By Micheline Maynard
Public transportation isn’t just a way for people to get to their jobs. It’s also a job creator, as well.
University of Michigan economist Donald Grimes ran some statistics for Curbing Cars after reading our story on the debate over 24 hour transit service in Boston.
You may or may not be surprised at the top cities in the U.S. for transportation jobs. The numbers are from 2011, the latest year for which information is available.
1) New York City, 61,435. The Big Apple dwarfs all American cities in the number of people it employs in transit positions, and no wonder: it has a lot of people to move around.
2) Chicago, 12,746. Chicago is still a city where a lot of people get around in their cars, but there has been a record demand for transit use there. Mayor Rahm Emanuel, who has taken heat for closing city schools and laying off teachers, actually is hiring more transit workers.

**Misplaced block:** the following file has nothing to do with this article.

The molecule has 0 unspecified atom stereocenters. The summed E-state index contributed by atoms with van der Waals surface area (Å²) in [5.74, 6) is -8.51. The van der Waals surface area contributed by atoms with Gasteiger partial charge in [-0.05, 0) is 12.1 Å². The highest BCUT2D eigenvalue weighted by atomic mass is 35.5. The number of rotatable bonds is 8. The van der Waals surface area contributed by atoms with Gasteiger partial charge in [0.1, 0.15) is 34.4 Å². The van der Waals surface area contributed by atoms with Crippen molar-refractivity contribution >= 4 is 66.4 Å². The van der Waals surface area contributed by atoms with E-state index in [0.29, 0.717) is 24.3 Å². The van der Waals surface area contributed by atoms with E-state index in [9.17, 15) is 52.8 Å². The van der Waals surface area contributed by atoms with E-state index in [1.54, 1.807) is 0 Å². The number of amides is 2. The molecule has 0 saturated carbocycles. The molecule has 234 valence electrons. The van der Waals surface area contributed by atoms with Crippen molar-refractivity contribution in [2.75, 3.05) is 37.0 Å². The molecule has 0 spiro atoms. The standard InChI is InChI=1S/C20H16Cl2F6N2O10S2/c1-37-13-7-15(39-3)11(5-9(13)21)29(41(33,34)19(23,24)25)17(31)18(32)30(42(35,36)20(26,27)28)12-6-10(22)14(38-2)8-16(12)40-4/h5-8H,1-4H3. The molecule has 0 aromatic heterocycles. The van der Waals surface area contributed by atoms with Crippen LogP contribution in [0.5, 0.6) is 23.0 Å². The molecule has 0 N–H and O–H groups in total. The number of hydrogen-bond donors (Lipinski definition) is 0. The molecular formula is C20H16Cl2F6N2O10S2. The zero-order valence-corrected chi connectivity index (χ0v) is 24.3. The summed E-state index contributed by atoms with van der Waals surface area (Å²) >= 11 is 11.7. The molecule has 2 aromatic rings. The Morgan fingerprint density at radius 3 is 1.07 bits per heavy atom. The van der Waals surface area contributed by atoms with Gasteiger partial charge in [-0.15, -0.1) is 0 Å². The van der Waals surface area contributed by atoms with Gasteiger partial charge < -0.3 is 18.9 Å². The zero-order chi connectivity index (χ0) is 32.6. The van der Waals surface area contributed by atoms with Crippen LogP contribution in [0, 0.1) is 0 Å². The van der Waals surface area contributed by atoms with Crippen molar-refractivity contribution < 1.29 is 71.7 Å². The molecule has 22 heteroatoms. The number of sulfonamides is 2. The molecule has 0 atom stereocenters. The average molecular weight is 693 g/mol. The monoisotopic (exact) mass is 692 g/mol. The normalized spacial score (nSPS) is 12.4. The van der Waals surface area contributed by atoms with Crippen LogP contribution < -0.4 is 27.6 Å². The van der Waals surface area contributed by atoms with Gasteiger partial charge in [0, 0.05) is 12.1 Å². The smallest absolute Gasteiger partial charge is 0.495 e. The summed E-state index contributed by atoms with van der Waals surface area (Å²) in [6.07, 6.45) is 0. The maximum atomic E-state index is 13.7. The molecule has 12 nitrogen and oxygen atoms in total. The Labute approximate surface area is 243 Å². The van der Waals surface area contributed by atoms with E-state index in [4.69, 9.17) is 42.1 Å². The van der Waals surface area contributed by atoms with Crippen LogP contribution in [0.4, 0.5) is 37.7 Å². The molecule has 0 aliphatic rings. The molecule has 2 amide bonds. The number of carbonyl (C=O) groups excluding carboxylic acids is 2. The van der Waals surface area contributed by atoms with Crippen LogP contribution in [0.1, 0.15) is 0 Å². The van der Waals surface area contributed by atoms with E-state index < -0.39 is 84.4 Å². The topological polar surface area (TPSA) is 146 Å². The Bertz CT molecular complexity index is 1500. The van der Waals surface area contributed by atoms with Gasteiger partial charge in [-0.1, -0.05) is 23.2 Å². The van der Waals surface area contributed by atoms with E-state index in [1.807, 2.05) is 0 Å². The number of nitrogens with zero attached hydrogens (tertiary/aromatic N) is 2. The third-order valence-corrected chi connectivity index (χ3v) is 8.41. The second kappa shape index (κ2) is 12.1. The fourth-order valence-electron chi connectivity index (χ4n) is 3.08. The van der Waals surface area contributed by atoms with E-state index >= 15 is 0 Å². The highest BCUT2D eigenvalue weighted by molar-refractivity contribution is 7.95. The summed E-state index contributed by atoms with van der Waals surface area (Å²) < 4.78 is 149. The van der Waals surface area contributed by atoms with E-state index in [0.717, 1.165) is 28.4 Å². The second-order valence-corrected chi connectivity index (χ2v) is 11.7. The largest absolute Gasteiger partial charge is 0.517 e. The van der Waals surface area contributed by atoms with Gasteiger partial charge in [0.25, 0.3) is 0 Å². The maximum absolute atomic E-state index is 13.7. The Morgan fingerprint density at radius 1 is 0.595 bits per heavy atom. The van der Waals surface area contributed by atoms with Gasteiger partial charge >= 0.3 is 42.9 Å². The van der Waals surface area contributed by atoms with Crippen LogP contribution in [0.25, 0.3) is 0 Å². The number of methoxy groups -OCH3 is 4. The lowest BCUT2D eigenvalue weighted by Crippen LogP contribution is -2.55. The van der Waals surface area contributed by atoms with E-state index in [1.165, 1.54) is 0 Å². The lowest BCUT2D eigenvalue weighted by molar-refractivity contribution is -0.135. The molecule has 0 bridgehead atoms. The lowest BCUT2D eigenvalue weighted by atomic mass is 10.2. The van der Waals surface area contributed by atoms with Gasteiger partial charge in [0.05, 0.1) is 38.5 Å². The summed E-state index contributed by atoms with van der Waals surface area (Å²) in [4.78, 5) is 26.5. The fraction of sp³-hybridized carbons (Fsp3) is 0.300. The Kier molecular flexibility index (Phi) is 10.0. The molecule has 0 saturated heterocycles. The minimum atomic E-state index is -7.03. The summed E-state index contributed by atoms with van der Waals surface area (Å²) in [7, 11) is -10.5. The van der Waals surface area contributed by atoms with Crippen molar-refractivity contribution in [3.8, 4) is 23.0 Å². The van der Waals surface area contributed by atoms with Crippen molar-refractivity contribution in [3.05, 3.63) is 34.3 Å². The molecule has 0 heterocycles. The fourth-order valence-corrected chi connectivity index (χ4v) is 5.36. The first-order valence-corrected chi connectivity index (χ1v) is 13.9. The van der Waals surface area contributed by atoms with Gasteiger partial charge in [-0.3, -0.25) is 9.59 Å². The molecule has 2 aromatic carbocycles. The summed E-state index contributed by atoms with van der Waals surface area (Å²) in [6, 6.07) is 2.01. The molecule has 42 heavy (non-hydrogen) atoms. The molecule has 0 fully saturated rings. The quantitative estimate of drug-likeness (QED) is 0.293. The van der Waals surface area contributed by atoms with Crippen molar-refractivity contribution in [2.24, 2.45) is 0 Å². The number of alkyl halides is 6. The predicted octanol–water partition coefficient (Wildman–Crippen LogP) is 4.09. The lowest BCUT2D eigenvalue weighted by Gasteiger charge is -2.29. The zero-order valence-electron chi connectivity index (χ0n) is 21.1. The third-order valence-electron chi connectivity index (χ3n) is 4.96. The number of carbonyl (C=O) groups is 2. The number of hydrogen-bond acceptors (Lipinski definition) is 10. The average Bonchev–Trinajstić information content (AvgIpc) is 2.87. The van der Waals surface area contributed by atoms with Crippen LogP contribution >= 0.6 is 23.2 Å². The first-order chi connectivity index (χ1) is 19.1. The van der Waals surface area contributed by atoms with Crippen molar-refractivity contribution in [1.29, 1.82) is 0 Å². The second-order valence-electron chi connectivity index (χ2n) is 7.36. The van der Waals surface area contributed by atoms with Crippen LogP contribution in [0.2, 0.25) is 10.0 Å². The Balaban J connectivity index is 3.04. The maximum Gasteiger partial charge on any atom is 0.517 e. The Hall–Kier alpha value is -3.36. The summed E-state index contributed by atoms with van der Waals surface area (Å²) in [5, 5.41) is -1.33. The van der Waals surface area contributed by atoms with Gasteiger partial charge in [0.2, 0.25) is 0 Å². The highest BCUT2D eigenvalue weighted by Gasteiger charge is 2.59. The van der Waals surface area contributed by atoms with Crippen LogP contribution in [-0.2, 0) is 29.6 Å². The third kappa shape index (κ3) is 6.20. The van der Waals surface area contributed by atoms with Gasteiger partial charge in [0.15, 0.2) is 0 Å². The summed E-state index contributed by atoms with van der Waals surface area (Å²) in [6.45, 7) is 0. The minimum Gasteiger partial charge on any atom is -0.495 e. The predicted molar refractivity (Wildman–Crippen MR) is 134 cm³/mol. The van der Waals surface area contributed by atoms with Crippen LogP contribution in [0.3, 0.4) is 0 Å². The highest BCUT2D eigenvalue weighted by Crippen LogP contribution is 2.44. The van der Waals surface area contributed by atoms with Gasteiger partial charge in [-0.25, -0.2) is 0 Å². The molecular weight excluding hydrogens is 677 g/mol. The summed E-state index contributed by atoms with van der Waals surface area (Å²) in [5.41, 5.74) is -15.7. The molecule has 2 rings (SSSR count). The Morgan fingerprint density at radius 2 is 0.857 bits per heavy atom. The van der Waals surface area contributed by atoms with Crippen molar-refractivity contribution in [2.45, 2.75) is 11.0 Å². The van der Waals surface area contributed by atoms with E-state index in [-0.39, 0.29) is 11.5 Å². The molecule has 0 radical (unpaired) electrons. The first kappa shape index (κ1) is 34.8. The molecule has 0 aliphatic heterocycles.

3) Los Angeles, 11,801. Given its vast size, you might think Los Angeles would have more transit workers. But its car dependency is still a significant factor. However, Los Angeles is adding streetcars and expanding its transit system, which may lead to more jobs.
4) Washington, D.C., 10,685. Washington has a big transportation network, and a lot of demand for its transit system. It comes in just behind L.A., even though its population is far smaller.
5) San Francisco, 9,864. The city by the bay has cable cars, buses, a rapid transit system and ferries. It found out during a brief Bay Area Rapid Transit strike this summer just how tough it is to get around when part of its system is shut down. Continue reading